Larry The Cat Taken To Vet For Injury, Expected To Make Full Recovery : The Two-Way Everyone's favorite British civil servant was observed limping on Wednesday. Some political observers suspect rival Palmerston, the Foreign Office cat, is responsible for the prime mouser's wounds.
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Larry The Cat Taken To Vet For Injury, Expected To Make Full Recovery

Larry, the chief mouser to the Cabinet Office, prowls outside the door of No. 10 Downing St. in London earlier this month. Oli Scarff/AFP/Getty Images hide caption

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Oli Scarff/AFP/Getty Images

Larry, the chief mouser to the Cabinet Office, prowls outside the door of No. 10 Downing St. in London earlier this month.

Oli Scarff/AFP/Getty Images

Larry the cat, the mouser in chief at the prime minister's residence in the U.K., has been injured, but has been taken to the vet for treatment and is expected to make a full recovery.

Larry was brought on to No. 10 Downing St. in 2011, to help with a stubborn mouse problem.

The former stray never did have much success catching mice, but he successfully caught the heart of a nation. When David Cameron stepped down after the Brexit vote, Larry remained. (We have much, much more of his story in our recent profile of him.)

On Wednesday, Larry was seen with an apparent injury to his front right paw.

"Poor old LARRY limping very badly," a photojournalist tweeted, noting the cat was holding his paw off the ground. He wondered, "has the fox or FO cat got the better[?] needs a vet badly."

Wild foxes have occasionally been caught on camera near the prime minister's residence. And the "FO cat" would be Palmerston, the Foreign Office cat, who lives just across the street from Larry.

The two government-employed felines have been witnessed facing off before, leading many British journalists to point their fingers at Palmerston.

The rivals were recorded having several tense interactions just over a week ago.

And Larry has been known to get into catfights before — and lose. He went home roughed up after encounters with his former neighbor Freya, as we've reported.

After the limp was noticed, Larry was taken to the vet for treatment. He did not require surgery, the BBC reports, in a dispatch that hints at the trials and tribulations of life as a No. 10 Downing St. spokesman:

"The prime minister's official spokesman said Larry was 'expected to make a full recovery'.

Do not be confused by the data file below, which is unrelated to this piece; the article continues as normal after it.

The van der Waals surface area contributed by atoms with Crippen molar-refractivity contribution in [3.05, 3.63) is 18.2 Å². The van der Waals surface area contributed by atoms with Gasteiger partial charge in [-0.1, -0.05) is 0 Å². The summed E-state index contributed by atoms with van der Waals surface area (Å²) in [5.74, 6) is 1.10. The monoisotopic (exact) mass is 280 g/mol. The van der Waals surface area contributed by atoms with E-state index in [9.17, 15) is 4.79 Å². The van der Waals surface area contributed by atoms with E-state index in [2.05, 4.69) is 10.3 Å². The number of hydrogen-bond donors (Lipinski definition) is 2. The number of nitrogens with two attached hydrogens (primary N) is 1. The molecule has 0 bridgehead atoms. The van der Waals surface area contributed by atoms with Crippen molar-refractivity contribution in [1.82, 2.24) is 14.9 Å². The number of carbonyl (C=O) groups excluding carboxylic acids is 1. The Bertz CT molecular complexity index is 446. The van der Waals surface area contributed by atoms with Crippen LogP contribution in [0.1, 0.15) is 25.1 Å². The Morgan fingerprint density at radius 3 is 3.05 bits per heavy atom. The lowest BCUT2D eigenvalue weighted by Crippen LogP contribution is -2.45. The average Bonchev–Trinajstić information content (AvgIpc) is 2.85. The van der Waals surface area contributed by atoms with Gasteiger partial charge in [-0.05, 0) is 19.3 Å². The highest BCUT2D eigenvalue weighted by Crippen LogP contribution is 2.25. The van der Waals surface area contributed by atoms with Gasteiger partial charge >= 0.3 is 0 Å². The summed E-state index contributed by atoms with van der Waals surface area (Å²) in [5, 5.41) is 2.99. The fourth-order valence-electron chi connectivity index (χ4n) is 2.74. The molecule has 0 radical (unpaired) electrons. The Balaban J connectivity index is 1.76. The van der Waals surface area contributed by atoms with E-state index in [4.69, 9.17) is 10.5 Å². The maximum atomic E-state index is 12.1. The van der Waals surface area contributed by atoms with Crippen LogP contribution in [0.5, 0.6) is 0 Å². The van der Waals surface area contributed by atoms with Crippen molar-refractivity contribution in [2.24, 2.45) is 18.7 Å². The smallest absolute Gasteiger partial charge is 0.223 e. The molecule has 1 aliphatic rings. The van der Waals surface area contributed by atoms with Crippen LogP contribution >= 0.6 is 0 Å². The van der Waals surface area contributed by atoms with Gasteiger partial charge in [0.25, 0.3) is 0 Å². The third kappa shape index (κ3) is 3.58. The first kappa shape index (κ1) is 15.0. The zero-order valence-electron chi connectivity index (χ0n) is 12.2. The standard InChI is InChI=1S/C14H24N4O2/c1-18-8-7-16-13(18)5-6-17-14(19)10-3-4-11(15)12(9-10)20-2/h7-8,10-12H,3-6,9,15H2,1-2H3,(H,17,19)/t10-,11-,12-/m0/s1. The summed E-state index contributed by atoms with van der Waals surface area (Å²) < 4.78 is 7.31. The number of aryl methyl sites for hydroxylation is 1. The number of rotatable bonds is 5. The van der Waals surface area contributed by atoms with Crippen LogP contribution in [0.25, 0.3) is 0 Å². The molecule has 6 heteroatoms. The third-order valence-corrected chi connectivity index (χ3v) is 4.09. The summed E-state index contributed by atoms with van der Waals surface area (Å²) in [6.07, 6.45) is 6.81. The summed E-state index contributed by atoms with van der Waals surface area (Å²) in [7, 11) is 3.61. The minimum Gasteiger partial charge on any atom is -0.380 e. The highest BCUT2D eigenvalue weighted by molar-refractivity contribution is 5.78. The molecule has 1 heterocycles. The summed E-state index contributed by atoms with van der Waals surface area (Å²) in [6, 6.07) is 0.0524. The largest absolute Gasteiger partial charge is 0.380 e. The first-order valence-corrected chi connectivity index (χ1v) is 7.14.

"Asked who would pay the bill, the spokesman said he did not know as it had not yet been received.

"Pressed on whether it would be paid from 'the kitty', the spokesman said only: 'Oh dear.'

"Asked whether this followed a fight with Palmerston the Foreign Office cat, the spokesman said he would have to refer the question to 'higher authorities'."

Other sources have reported that the cost of Larry's treatment was covered by donations from No. 10 Downing St. staff.

Larry, the Downing Street cat, sits in the street on Tuesday, just one day before he was witnessed limping. Journalists and members of Parliament have expressed concerns about his well-being, but a Downing Street spokesman says he is expected to recover completely. Kirsty Wigglesworth/AP hide caption

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Kirsty Wigglesworth/AP

Larry, the Downing Street cat, sits in the street on Tuesday, just one day before he was witnessed limping. Journalists and members of Parliament have expressed concerns about his well-being, but a Downing Street spokesman says he is expected to recover completely.

Kirsty Wigglesworth/AP

Larry's injuries came up as a topic of conversation on the floor of the House of Commons on Thursday.

The BBC says member of Parliament Ann Clwyd said Larry looked to be in a "very sorry situation" with his limp, and she appeared to suggest the wound might somehow be psychosomatic.

"Is it because he's missing the old prime minister and does the new prime minister care for the welfare of cats as much as the old prime minister?" she asked, according to the news service.

You might remember that Cameron was, in fact, accused of being coldhearted toward Larry and had to fight rumors that they didn't get along. It looks as though new Prime Minister Theresa May will face a similar challenge.

David Lidington, leader of the House of Commons, attested to May's "good intentions towards Larry the cat," and said: "I saw some reports in the media that [Larry] had been involved in a fracas with the Foreign Office cat. I hope that they have now established a modus vivendi."